The issue got further impetus in September of the same year when the Ministry of Environment & Forests, through the Wildlife Institute of India (WII), organised a meeting in Gajner, Rajasthan, to discuss the issue.
The meeting was jointly organised by the WII in association with the Wildlife Trust of India (WTI), a prominent NGO based in Delhi. The Cheetah Conservation Fund, International Union for Conservation of Nature and other NGOs were represented as were high-ranking officials of several state forest departments.
Ten sites in five central states were surveyed and Kuno national park in Madhya Pradesh emerged as the top choice.
However, in 2010 the plan hit a roadblock when the stayed the order to reintroduce cheetah to Kuno-Palpur because the National Board for Wildlife had not been privy to the matter. The court said that priority should be given to the reintroduction of the Asiatic lion, which is only found in Gir National Park, Gujarat.
Ten years later, in 2020, the apex court allowed the Centre to introduce the African cheetah to a suitable habitat in India.
Former Environment Minister Jairam Ramesh, who had envisaged the programme, had welcomed the decision. “It is a momentous occasion."
Finally, on 6 January 2022, Union Environment Minister Bhupender Yadav launched the action plan saying, “The cheetah that became extinct in independent India, is all set to return.”
The cheetah that became extinct in independent India, is all set to return.
Launched an action plan for reintroduction of cheetah in India at the 19th meeting of the National Tiger Conservation Authority. pic.twitter.com/Gs5k0ktMUb
— Bhupender Yadav (@byadavbjp) January 5, 2022
When cheetahs went extinct
The cheetah is the only large carnivore that has got completely wiped out from India, primarily due to hunting and habitat loss.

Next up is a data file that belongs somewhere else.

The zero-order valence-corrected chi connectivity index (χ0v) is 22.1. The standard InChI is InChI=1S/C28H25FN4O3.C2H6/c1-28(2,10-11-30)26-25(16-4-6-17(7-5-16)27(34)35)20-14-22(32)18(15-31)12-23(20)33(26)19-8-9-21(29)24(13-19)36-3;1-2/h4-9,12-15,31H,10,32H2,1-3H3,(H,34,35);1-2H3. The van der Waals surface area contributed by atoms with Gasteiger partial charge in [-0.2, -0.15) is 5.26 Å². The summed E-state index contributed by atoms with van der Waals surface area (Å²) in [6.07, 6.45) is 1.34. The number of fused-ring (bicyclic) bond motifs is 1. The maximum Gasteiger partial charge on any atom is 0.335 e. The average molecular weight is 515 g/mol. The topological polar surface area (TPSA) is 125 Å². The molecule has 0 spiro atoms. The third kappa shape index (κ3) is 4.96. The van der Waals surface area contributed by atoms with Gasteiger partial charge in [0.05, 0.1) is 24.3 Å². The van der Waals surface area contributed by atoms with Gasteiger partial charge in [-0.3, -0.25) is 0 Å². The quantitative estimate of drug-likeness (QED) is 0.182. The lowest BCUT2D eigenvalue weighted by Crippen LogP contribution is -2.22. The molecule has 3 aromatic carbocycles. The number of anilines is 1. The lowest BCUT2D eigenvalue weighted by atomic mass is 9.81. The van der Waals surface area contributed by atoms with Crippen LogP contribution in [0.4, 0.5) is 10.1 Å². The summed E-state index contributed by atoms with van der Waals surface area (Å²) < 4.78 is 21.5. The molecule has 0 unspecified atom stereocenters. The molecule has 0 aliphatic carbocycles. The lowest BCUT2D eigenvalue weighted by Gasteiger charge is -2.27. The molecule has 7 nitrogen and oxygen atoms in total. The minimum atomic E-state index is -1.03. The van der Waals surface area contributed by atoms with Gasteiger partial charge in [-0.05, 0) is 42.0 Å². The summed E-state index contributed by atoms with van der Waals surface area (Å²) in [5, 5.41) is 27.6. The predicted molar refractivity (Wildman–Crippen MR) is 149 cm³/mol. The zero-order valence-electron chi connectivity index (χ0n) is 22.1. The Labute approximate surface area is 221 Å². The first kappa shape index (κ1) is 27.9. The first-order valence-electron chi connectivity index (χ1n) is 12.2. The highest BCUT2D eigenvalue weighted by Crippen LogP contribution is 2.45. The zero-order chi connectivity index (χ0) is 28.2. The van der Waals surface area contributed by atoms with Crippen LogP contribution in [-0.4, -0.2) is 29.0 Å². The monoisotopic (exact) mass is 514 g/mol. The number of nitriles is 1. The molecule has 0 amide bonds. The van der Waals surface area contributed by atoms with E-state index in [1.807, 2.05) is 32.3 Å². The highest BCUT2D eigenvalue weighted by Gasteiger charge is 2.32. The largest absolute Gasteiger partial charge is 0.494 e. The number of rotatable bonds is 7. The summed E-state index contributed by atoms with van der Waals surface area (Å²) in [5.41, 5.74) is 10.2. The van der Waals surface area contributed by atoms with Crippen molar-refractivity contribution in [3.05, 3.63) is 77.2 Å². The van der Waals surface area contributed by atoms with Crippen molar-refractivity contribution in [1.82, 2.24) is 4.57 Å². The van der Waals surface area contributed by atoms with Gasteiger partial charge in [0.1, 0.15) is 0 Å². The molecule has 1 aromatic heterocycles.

It has been said that during the rule of the Mughal emperor Jahangir, there were 10,000 cheetahs across the country, including 1,000 of them in his court.
A BBC report states that between 1799 and 1968, there were at least 230 cheetahs in the wild in India.
However, hunting is the primary reason for the disappearance of the wild cat from the Indian grasslands. The animal was hunted for bounty and sport.
Later, during the British Raj, a large number of cheetahs were killed through bounty hunting because the cats were entering villages and killing livestock.
It is widely believed that in 1947, Maharaja Ramanuj Pratap Singh Deo of Koriya, Surguja, in what is today known as Chhattisgarh, shot dead the last three recorded Asiatic cheetahs in India.
In 1952, the Asiatic Cheetah was declared extinct in India.
Concerns over reintroduction
The reintroduction plan is fraught with risks and conservationists have also expressed their concerns.
Ravi Chellam, wildlife biologist and conservation scientist, in an Outlook column wrote that introducing the big cat from Africa “will distract our attention from other pressing and critical conservation priorities.”
He writes, “The cheetah introduction plan has never figured in our National Wildlife Action Plan including the current plan for the period 2017-2031, while the translocation of lions has been a national priority since the 1950s. India has several charismatic and highly endangered species, eg, Caracal, Great Indian Bustard, Wolf, Lesser Florican and Blackbuck, which are denizens of open forest, Savanna and grassland systems. We have been failing badly in conserving these species and their habitats. The resources to be expended, estimated at Rs 40 crore for the first five years, for introducing African cheetahs could be better spent on our existing native species.”
Conservationists also note that cheetahs need large home ranges - ideally habitats ranging between 5,000 and 10,000 sq km.
Dr K Ullas Karanth, one of India's top conservation experts, told BBC that these habitats must be “people free, dog free and leopard or tiger free” with enough wild prey for the cat. He says most of India's former cheetah habitats are shrinking because of pressure on land.
“The purpose of a reintroduction has to be to grow a viable population with dozens of cheetahs breeding in the wild. Just dumping some animals in the park will not help. This is a doomed project,” he told BBC.
Conservationists also argue that Kuno might not be a favourable spot as there is no data that shows that cheetahs, lions, tigers and leopards can coexist comfortably in the same habitat. It has never occurred anywhere else before, so there is no real-life experience to draw upon.
With inputs from agencies